Framing is important to Maxim. The grid, a containing structure, shows up in many of his other works as does binding—bondage contains, compresses, sets limits. The assemblage on the left, from 1988, is called, Limits of the World. The bound figure is more recent, 2006.

His mountain drawings are obstructed by a grid of lines, a net capturing the image, framing it. Look at this figure, called View of the World.

The frame—whether compositional, conceptual, or literal—holds the gaze. The gaze is what it is all about. Darshan: the blessing of the gaze. To look upon the holy person, icon, place, conveys grace upon the viewer. The essence is held in the gaze; the essence is transferred via the gaze. The mountain essence here is mighty and massive, slendid, sublime.

The show at David Cummingham Projects has been extended 'til the end of the month. It is worthy of repeated visits.

Monday, February 18, 2008

Crying in My Beer

Publisher Mat Gleason announces in issue #90 of his little art magazine Coagula that he has curated a show called 8 Under 28, a show he hopes "illustrates the death of media and pop culture as ubiquitous sources of content for contemporary art."


The show is at Gallery C in Hermosa Beach (of all places) and purports to be a harbinger of the new wave in art history. A "sea change," Gleason says, "the future of American art."

Well, I'll be...

From the exhibition notes:
Many young artists are turning their backs on five decades of grandfather's Pop Art and the aging pointlessness of Post-Modernism. These eight locals lead a generational shift with an art that enbraces reckless certainty and conceptual purposefulness. Their work, in a variety of media, abandons both the tidy illustrations of academic theory and the cult of the well-made fetish object.

There's more, but it's too terrible, I can't go on.

Wait until you see the art. No wait, you don't have to. Because it isn't about the art. It's about some self-inflated, heroic notion of avant guarde. God, when is going to end? I suppose the adolescent has to feel he is leading a charge, or else he won't leave home, but really, haven't we learned anything from Foucault? Okay, so I haven't read him either, nor Einstein, but I do get the ideas. They're everywhere, watered down I suppose, but still shaping how we see the world. And it isn't linear anymore.

There's no grand scheme in art, no one arc —and there has never been. All along, despite what your history books might say, there have been many voices, many styles. Sure there's fashion—the new and popular look of the season—but art history, any history, is a story told from the narrow point of view of the teller and there is always something left out. Expand the viewfinder, turn around and there's more and different. Diversity is everywhere; it's all relative.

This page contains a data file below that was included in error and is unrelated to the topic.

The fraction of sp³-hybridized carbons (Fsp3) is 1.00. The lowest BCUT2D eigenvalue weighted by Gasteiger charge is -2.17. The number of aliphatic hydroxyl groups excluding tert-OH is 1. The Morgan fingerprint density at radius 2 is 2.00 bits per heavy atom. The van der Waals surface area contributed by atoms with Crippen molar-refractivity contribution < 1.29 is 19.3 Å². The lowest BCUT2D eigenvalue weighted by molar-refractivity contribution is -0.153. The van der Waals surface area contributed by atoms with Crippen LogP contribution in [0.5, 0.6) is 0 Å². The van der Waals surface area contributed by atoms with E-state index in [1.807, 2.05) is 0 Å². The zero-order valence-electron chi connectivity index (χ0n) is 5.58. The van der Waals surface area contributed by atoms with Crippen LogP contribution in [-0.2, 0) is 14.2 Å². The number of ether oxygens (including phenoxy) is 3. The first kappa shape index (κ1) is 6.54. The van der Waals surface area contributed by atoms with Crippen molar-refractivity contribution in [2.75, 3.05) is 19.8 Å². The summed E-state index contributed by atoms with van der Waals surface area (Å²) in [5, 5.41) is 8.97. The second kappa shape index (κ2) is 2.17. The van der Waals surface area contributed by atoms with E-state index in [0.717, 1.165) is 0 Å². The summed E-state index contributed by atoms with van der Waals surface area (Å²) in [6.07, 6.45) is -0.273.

I'm sorry. This is so basic. Feel my frustration. Do you feel it?

Why does Gleason need to set his 8 in opposition to Warhol, grandfathers, any body? Why the need to kill Pop? "The King is dead. Long live the King!" It's the pretense of overthrowing the old order, as Harold Rosenberg once said.

Talk about old school—the notion of "avant guarde" or "cutting edge" is so... old.


Well, speaking of old. Since I feel old just writing this, let me add something else that I came across recently.

From the Andre Zarre Gallery website:

The gallery is looking for young emerging artists only. Fresh, innovative, interesting works and new ideas. Artists between ages 24 to 34. Preferable works: Abstract Sculptures, Figurative and Abstract Paintings.

Where to start even to deconstruct it?

It makes me cry.

Sunday, February 17, 2008

Fortuna and Ale

In LA there is a little newsprint magazine floating around, Coagula Art Journal. The writing, wry, ironic, sarcastic, silly and serious, is about art, making it as an artist, art in LA. I approve. In issue #90, Senior Columnist (that's his title, seriously. Another is Poet. And ... Spiritual Advisor.) Any how. Senior Columnist, Gordy Grundy writies about a new venture of his: The Fellowship of Fortuna, "America's fastest growing art-centric religion." Oh yeah. I like it.

I also like the way he sets the stage for his pitch.

Braving the cold, I throw an arm and hand out from under the warm covers, toward the Venetian blind. It snaps and slaps up to reveal a medium grey sky, a monochrome without definition, no clue to its time. I can't tell if it is morning or evening. Who knows? Maybe I slept the day away. I'd like to ...
Stretching one's limits and pushing the personal envelope can be exhausting. Talking to people is hard. Recovery time is longer than I thought. For every hard-charging day, I need two to recover. What am I doing?! Morale is manic or depressive. It is either a day of brilliance and harmony or a day of soggy damp despair. Nothing in-between. An I going stone mad?

Oh I can relate completely. [Even if it is roller blind, not Venetian that he means; rollers snap, Venetians pull up.]



Map of where to get them custom fitted in Nottinghamshire, UK.

I digress.

What Gordy Grundy is talking about is his idea that the Fellowship of Fortuna could become a movement. He wants backers, team-players, ground swell.

The basic principle, unifying theory as it were, is fortuity, otherwise known as the luck of the draw. He explains on the FoF website, "one thing that unites every human being is Chance. Sometimes good or sometimes bad, we all have Luck. While most call her Lady Luck, we know her as Fortuna. Every church needs as icon and the Roman Goddess is the inspiration for ours." As luck would have it, Fortuna looks a lot like Angelina Jolie. Now that's a goddess.

He's got a lot worked out: god, the meaning of life, how to keep your head above water — and product: artworks - posters - stencils.

Slogans and mantras too. The best might be: Better Than.

I want to leave everywhere I go, better than I found it.
I want to leave everyone I meet, better for the encounter.
Better Than is fortunato. It could even end wars.

Yes, it just might at that.

It's not a cult, it's a culture, he says. It may be a culture of one for now, but who wouldn't want to be called one of the Fortunates?

Buona fortuna Gordy Grundy, on your drive to get attention, funding, members, drinks, whatever. May the goddess be with you.